Friday September 1st we invited everyone to join us for an evening exhibition around the House on the Hill: Under the tree, in the Barn and on the grass Field. The exhibition showed works created over two weeks by our residents Kirsty Badenoch, Yingting Cui, Emily Fitzell & James Rogers, see work descriptions below. Together with the artists, 30 people walked around the premise, explored installations, studied drawings and participated in creating artworks. The evening ended around the fire between the House on the Hill and the Barn and with further conversations about the artists’ work. This was the first Artist in Residence exhibition in the Fall 2017.
AMBULITHICS (or the act of squaring stone circles) by Emily Fitzell and James Rogers
The project brings together their respective practices as writer and architect to explore the possibilities of ritual and myth in contemporary place making. Using their bodies as a tool of measurement, they have cast twelve concrete cubes along the line of a circle in the clearing behind the House on the Hill. The combination of these geometric forms presents an uncertain space, at once bound and unbound, familiar and unfamiliar.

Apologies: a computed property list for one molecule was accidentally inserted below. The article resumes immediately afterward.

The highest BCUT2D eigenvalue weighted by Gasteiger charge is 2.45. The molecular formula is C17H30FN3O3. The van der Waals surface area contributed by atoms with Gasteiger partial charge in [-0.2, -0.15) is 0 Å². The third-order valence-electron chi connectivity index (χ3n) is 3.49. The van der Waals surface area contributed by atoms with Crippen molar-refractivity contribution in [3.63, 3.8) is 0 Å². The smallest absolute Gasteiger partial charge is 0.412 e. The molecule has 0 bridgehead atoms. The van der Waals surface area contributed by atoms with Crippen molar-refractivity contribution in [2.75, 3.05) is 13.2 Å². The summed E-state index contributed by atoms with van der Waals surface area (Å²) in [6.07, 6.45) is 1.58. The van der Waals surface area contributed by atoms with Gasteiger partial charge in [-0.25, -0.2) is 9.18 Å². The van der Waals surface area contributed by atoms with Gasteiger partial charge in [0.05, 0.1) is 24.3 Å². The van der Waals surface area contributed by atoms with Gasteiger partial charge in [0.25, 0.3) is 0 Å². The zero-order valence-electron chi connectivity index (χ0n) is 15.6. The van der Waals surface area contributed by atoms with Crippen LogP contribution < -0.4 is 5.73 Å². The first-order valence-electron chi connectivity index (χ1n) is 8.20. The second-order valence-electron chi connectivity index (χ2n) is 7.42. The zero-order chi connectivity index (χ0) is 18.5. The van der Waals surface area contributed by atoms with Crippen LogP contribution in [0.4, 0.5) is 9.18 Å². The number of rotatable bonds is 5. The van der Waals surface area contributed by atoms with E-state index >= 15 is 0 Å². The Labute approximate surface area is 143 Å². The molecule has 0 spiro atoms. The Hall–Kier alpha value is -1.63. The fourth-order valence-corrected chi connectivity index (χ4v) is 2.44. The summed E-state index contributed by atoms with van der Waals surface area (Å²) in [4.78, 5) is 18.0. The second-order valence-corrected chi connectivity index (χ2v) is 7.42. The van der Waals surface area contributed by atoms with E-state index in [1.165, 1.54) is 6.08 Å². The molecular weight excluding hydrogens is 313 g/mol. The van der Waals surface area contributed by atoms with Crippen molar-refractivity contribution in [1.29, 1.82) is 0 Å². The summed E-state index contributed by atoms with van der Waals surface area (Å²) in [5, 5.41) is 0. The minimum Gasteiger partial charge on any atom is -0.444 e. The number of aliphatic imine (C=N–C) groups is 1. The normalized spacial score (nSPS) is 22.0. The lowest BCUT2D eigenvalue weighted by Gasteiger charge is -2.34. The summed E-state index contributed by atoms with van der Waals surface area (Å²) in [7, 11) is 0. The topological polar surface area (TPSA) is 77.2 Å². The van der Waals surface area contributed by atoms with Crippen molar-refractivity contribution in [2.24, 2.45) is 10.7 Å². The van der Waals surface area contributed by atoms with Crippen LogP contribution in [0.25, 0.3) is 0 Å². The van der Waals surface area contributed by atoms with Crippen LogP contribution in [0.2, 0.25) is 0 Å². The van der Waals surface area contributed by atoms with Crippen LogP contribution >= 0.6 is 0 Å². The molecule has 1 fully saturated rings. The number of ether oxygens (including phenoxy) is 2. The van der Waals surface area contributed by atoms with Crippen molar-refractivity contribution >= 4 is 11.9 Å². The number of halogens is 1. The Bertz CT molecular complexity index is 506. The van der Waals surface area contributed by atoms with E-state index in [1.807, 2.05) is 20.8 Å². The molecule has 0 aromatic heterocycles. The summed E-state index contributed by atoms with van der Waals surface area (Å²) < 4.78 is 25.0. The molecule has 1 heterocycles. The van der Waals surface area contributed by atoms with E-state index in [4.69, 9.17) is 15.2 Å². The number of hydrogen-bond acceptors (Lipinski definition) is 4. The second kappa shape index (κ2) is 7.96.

DAIKYOU: May the Mountain Gods Take These Away by Yingting Cui
This therapeutic installation piece responds to an incident two days before coming to ALN. A traditional O-mikuji is a form of fortune telling temples provide in Japan. The work aims to transform traumatic experience into an alternative commune safe space.
AQUA FLUXUS by Kirsty Badenoch
Kirsty is an architect and artist working with experimental drawing and cartography. She has spent the last three weeks with ALN developing a series of drawings around themes of landscape process and fluidity. Tracing time, memory and movement through mappings and narrative encounters, the drawings take departure from actual islands that are currently disappearing underwater due to sea level rises. In situations of extreme unpredictability of nature, her drawings explore the fluidity of architecture, landscape and the collective memory of a community, capturing a moment in time upon paper.